The four courses follow a chronological order of history from the colonial period up to 2018. The courses are free, on-demand, and learners can explore them in any order.

  • Seeking Women’s Rights: Colonial Period to the Civil War – Learn about the emergence of women’s history and its impact on the study of history as a whole, and examine the experiences of women in Colonial America.
  • Wage Work for Women Citizens: 1870-1920 – Departing from the Civil War years, examine how gender shaped women’s work outside the home in the late 19th century, and uncover how the 13th, 14th, and 15th Amendments impacted women’s political participation.
  • Negotiating a Changing World: 1920-1950 – Beginning with the passing of the 19th Amendment and on through World War II, explore the new cultural and economic opportunities that emerged for women in this period while gaining an understanding of how racial, familial, and legal structures placed constraints on that independence.
  • Fighting for Equality: 1950–2018 – Examine how Cold War ideals impacted women’s trajectory towards independence and equality, and explore women’s roles in present-day social movements like #MeToo and the Fight for Fifteen.

Visit ColumbiaX to register for the Women Have Always Worked XSeries and to keep informed about upcoming online course releases from Columbia. Register today!

About the Center for Teaching and Learning at Columbia University

The Center for Teaching and Learning (CTL) partners with faculty, students, and colleagues across the University to support excellence and innovation in teaching and learning. The CTL is committed to advancing the culture of teaching and learning for professional development, curricular enhancement, and academic support through its programs, services, and resources.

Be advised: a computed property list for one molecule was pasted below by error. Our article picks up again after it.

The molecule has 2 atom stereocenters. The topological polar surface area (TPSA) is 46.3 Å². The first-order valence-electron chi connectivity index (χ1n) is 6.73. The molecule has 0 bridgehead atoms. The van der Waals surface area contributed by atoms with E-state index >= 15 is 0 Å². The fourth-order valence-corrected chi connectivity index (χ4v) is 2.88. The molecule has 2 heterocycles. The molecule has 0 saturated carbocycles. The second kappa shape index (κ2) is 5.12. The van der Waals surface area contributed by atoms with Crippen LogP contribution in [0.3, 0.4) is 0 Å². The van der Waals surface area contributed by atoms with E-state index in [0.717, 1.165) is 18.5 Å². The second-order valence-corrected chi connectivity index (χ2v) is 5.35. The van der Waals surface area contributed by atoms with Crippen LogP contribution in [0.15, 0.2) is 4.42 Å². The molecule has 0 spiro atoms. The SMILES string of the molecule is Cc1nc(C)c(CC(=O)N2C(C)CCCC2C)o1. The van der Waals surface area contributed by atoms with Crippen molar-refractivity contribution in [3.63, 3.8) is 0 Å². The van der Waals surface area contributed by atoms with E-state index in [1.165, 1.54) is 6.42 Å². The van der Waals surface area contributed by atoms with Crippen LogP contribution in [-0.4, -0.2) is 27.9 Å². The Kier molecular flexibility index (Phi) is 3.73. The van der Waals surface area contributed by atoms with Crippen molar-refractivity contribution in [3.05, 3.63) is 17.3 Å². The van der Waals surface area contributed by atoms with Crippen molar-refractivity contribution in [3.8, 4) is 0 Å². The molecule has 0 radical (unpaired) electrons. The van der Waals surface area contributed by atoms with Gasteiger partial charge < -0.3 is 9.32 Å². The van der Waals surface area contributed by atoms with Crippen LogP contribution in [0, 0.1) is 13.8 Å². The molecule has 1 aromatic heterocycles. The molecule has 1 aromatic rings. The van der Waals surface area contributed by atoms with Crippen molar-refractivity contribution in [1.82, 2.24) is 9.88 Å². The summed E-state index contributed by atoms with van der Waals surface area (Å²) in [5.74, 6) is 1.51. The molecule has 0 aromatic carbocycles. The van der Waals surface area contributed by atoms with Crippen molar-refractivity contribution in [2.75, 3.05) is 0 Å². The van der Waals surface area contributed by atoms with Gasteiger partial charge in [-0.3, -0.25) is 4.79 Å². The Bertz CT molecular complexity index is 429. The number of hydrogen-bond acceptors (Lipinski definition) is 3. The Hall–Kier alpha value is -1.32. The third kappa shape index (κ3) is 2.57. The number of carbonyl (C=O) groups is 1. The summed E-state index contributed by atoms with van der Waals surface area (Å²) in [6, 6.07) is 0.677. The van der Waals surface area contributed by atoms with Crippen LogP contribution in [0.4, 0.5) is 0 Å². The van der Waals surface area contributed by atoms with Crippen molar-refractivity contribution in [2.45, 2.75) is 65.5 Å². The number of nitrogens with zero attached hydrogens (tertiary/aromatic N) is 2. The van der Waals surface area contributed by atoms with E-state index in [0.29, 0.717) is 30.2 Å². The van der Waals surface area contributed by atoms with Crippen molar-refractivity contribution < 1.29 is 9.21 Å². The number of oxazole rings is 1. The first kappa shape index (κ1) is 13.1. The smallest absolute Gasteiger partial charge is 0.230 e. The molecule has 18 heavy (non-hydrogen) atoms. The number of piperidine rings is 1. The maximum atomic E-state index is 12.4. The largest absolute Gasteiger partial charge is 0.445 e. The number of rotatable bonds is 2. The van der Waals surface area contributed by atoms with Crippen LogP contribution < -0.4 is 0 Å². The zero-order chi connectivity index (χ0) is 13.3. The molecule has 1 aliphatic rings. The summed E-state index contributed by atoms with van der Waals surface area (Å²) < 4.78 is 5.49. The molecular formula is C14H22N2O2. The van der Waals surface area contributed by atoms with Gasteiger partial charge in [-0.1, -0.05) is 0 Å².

About the Center for Women’s History at the New-York Historical Society

The Center for Women’s History is the first institution in the nation within the walls of a museum dedicated to women’s history and will be unique in its size, scope, and inclusive spirit. Located on the transformed fourth floor of the New-York Historical Society and officially opening in late April 2017, the Center will showcase special exhibitions in the Joyce B. Cowin Women’s History Gallery, special display cases illuminating particular moments from the broad sweep of women’s history, and bold interactive digital installations.

The New-York Historical Society, one of America’s preeminent cultural institutions, is dedicated to fostering research and presenting history and art exhibitions and public programs that reveal the dynamism of history and its influence on the world of today. Founded in 1804, New-York Historical has a mission to explore the richly layered history of New York City and State and the country, and to serve as a national forum for the discussion of issues surrounding the making and meaning of history.

Course materials produced by the New-York Historical Society were created in cooperation with Intelligent Television.